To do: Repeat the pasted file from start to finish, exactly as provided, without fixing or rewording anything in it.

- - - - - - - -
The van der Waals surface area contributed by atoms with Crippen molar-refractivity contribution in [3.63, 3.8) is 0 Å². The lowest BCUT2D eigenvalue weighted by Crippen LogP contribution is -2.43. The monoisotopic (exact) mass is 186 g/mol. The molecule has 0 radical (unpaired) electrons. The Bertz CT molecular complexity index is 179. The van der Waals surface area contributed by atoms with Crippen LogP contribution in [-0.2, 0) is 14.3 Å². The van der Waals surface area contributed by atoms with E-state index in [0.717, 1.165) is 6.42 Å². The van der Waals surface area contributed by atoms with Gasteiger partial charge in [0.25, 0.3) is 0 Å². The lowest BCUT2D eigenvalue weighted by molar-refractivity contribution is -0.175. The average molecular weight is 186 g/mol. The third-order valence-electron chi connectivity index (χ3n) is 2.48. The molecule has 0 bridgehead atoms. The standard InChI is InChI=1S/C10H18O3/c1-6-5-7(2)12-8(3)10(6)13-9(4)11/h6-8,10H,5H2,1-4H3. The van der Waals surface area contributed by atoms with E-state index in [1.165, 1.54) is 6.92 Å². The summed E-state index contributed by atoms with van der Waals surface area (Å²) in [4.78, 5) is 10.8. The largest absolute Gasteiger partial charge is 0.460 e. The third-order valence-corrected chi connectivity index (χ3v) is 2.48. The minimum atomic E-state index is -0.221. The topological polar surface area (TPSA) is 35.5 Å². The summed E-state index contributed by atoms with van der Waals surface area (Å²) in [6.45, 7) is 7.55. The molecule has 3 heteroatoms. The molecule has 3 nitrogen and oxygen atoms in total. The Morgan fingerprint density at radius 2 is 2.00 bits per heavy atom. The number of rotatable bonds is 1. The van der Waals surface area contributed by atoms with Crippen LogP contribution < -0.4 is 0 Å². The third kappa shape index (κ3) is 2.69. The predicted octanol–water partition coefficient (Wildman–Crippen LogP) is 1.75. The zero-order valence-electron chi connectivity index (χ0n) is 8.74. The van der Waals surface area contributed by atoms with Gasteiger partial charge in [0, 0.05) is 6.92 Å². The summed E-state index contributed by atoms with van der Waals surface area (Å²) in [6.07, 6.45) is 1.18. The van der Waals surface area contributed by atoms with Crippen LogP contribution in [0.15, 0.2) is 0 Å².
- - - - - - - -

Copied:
The van der Waals surface area contributed by atoms with Crippen molar-refractivity contribution in [3.63, 3.8) is 0 Å². The lowest BCUT2D eigenvalue weighted by Crippen LogP contribution is -2.43. The monoisotopic (exact) mass is 186 g/mol. The molecule has 0 radical (unpaired) electrons. The Bertz CT molecular complexity index is 179. The van der Waals surface area contributed by atoms with Crippen LogP contribution in [-0.2, 0) is 14.3 Å². The van der Waals surface area contributed by atoms with E-state index in [0.717, 1.165) is 6.42 Å². The van der Waals surface area contributed by atoms with Gasteiger partial charge in [0.25, 0.3) is 0 Å². The lowest BCUT2D eigenvalue weighted by molar-refractivity contribution is -0.175. The average molecular weight is 186 g/mol. The third-order valence-electron chi connectivity index (χ3n) is 2.48. The molecule has 0 bridgehead atoms. The standard InChI is InChI=1S/C10H18O3/c1-6-5-7(2)12-8(3)10(6)13-9(4)11/h6-8,10H,5H2,1-4H3. The van der Waals surface area contributed by atoms with E-state index in [1.165, 1.54) is 6.92 Å². The summed E-state index contributed by atoms with van der Waals surface area (Å²) in [4.78, 5) is 10.8. The largest absolute Gasteiger partial charge is 0.460 e. The third-order valence-corrected chi connectivity index (χ3v) is 2.48. The minimum atomic E-state index is -0.221. The topological polar surface area (TPSA) is 35.5 Å². The summed E-state index contributed by atoms with van der Waals surface area (Å²) in [6.45, 7) is 7.55. The molecule has 3 heteroatoms. The molecule has 3 nitrogen and oxygen atoms in total. The Morgan fingerprint density at radius 2 is 2.00 bits per heavy atom. The number of rotatable bonds is 1. The van der Waals surface area contributed by atoms with Crippen LogP contribution < -0.4 is 0 Å². The third kappa shape index (κ3) is 2.69. The predicted octanol–water partition coefficient (Wildman–Crippen LogP) is 1.75. The zero-order valence-electron chi connectivity index (χ0n) is 8.74. The van der Waals surface area contributed by atoms with Gasteiger partial charge in [0, 0.05) is 6.92 Å². The summed E-state index contributed by atoms with van der Waals surface area (Å²) in [6.07, 6.45) is 1.18. The van der Waals surface area contributed by atoms with Crippen LogP contribution in [0.15, 0.2) is 0 Å².